File structure to explain Routing in AngularJS
File structure

Step 1: First create the index.html page as shown below

<!DOCTYPE html>

<!-- load bootstrap and fontawesome via CDN -->
<link rel="stylesheet" href="//" />
<link rel="stylesheet" href="//" />

<!-- load angular via CDN -->
<script src=""></script>
<script src=""></script>

<body ng-app="myApp">
<h1>AngularJS Routing Example</h1>
<p>Click on the links to change the content.</p>
	<li><a href="#home"><i class="fa fa-home"></i> Home</a></li>
	<li><a href="#about"><i class="fa fa-shield"></i> About</a></li>
	<li><a href="#contact"><i class="fa fa-comment"></i> Contact</a></li>

<div ng-view style='background-color:lightgrey;'></div>


In the above file as we can see that we have added a reference to angularJS version 1.2 via CDN to load the angular library. Also, we have added a reference to bootstrap and font awesome icons.

For implementing routing in angularJS, we have to use ngRoute.  To use ngRoute module we have to add a reference for this from CDN i.e angular-route.js file (you can see in the above code). And we have written code for having links for Home, About, and Contact.

Step 2:  To configure the routes and to write other logic, the script file is used. The following code explains script.js.

//create a module and name it as myApp

var app = angular.module("myApp", ["ngRoute"]);
app.config(function($routeProvider) {
    .when('/home', {
        template : "<h2>Home</h2>Welcome to Home page!.</br></br>    {{message}}",
    .when('/about', {
        template : "<h2>About</h2>Welcome to About page!."
    .when('/contact', {
        template : "<h2>Contact</h2>Welcome to Contact page!."
        template : "<p>Welcome to index page. This is the default page of this application.</p>"

//create controller for home page and name it as mainController

app.controller('mainController', function($scope) {
        // create a message to display in our view
        $scope.message = 'This is simple message taken from mainController. Like this you can have separate controller for each view. Here we have template defined in the config itself but instead you can have different template and simply point to it using templateUrl property with its specific controller.';

In the script file, we have written code for route configuration using $routeProvider.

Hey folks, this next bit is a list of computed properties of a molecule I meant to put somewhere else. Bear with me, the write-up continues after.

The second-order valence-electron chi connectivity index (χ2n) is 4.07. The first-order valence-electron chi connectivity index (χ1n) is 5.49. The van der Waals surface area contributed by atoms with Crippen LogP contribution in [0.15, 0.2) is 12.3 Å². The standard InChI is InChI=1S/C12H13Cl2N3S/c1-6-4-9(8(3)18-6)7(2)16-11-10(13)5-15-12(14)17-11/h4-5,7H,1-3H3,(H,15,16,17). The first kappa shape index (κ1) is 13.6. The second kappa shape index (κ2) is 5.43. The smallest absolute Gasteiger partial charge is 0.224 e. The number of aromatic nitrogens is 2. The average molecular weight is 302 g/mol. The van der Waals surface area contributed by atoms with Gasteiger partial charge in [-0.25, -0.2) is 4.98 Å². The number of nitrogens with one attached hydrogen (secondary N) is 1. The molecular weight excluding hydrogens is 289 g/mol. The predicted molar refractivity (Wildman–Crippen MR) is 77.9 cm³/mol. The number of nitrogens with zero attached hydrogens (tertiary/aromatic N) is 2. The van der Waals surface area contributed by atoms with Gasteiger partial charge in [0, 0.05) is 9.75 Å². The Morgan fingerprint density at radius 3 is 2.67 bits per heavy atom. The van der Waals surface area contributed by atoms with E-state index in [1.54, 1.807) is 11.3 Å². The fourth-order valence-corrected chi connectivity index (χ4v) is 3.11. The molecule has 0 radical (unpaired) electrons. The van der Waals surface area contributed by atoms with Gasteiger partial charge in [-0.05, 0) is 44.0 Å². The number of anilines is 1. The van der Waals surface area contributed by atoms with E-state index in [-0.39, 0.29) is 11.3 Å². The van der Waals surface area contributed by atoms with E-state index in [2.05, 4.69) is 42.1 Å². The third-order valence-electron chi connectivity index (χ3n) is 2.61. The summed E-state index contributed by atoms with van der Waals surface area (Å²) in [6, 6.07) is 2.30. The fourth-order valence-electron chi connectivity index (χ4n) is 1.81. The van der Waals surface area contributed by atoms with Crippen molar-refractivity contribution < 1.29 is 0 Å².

To configure the routes, create a module named ‘myApp’ and add ‘ngRoute’  as a param to it. Now add a config to the ‘myApp’ module and pass ‘$routeProvider’ as a parameter. $routeProvider can be used only if we add a ngRoute reference to the angular module. Now using $routeProvider, the route definition is written for each view template.

You can have a controller for each view separately and you can implement the logic specific to the view. Here we have added mainController for the Home page just to show how we can add the controller.

And you can either use a template or templateUrl property. Usually, if the view template has more logic, then will go for the templateUrl property to look cleaner and readable. Since here it has less code, a template prop is used.

The output of the above example looks as shown below.

Initially, when the application is loaded, the output looks like the following. This is the index.html opened in the web browser.

Index page explaining Routing in AngularJS
index.html opened in the web browser

When the user clicks on the Home link, the output looks as shown in the below picture.

Routing example with link selected
Output when the Home link is sleeted

When the user clicks on Contact, the output looks like the one below.

Routing example with options selected
Output when the Contact link is selected


This is how ngRoute is used for implementing Routing in a single-page app without any page reload. This is a built-in feature of AngularJS and most applications make use of it. Will see another approach in the next article.

Contributed by Preeti Dhavali.